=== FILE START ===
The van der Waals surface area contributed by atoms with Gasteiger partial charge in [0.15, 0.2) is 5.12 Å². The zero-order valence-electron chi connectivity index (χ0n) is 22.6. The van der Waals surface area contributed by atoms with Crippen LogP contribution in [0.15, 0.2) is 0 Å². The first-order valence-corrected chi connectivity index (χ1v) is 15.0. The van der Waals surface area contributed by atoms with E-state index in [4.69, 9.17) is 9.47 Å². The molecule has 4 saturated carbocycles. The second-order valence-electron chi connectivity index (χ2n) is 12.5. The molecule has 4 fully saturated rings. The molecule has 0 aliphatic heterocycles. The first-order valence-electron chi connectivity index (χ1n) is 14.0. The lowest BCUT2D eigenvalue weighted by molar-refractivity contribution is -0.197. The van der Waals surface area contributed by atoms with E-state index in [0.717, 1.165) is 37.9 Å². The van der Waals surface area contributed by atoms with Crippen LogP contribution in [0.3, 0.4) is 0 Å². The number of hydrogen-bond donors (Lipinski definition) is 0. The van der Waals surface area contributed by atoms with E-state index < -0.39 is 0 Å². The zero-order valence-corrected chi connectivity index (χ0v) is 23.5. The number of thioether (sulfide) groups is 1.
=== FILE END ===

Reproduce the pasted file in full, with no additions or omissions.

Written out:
The van der Waals surface area contributed by atoms with Gasteiger partial charge in [0.15, 0.2) is 5.12 Å². The zero-order valence-electron chi connectivity index (χ0n) is 22.6. The van der Waals surface area contributed by atoms with Crippen LogP contribution in [0.15, 0.2) is 0 Å². The first-order valence-corrected chi connectivity index (χ1v) is 15.0. The van der Waals surface area contributed by atoms with E-state index in [4.69, 9.17) is 9.47 Å². The molecule has 4 saturated carbocycles. The second-order valence-electron chi connectivity index (χ2n) is 12.5. The molecule has 4 fully saturated rings. The molecule has 0 aliphatic heterocycles. The first-order valence-electron chi connectivity index (χ1n) is 14.0. The lowest BCUT2D eigenvalue weighted by molar-refractivity contribution is -0.197. The van der Waals surface area contributed by atoms with E-state index in [0.717, 1.165) is 37.9 Å². The van der Waals surface area contributed by atoms with Crippen LogP contribution in [0.3, 0.4) is 0 Å². The number of hydrogen-bond donors (Lipinski definition) is 0. The van der Waals surface area contributed by atoms with E-state index < -0.39 is 0 Å². The zero-order valence-corrected chi connectivity index (χ0v) is 23.5. The number of thioether (sulfide) groups is 1.